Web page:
Day 5: Ballyhoura – the finale. We had actually arrived in Kilfinane, Co. Limerick on the Thursday, late in the afternoon to a greeting of a heavy downpour. As it happened we stumbled upon some other Singlespeeders and found ourselves on a bus to Limerick for the 2012 Singlespeed Championship hosting rights games… a story for another time.

Friday found us heading back out to the Ballhoura mountain trails, supported by an excellent centre with clearly marked trails – and 51km of them. It was seventh heaven. Probably unwisely, with a Guinness head on & a race the following day we each decided that the full 51Km route was the one for us – the full experience. There are 3 other flavours of lesser distances that cross each other making it easy to swap trails as you wish / need. The trails themselves range from hard pack, pump-track type flowing trails across the side of the mountains, to clay-mud tracks leading into forest trails. Split by the odd section of North Shore. Grin factor 11.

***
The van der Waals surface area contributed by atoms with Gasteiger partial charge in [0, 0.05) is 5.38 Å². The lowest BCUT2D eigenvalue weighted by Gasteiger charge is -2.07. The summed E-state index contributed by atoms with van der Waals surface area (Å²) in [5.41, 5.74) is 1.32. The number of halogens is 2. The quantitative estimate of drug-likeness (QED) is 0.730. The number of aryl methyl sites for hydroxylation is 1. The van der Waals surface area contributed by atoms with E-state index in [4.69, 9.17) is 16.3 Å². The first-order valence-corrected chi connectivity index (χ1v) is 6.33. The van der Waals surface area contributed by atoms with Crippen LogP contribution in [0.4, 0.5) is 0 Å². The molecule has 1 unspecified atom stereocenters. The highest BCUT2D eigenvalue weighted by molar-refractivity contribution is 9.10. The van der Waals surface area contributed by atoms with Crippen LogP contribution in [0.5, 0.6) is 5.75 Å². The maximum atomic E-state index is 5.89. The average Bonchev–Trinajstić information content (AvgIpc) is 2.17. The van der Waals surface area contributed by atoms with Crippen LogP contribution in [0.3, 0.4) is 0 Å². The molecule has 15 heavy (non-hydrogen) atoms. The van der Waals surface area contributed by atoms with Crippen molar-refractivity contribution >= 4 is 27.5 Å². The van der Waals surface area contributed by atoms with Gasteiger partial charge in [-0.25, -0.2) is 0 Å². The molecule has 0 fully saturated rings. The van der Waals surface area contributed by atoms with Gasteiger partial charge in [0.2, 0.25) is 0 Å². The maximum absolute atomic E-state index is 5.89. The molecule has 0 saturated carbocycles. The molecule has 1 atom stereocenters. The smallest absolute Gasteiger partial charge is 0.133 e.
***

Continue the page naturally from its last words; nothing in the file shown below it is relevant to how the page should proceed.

The steeds what we rode…

A rigid 69er Kona Kileau, sporting Continental Race Kings & an On one Inbred softened by front suspension.

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Try it for yourself. : )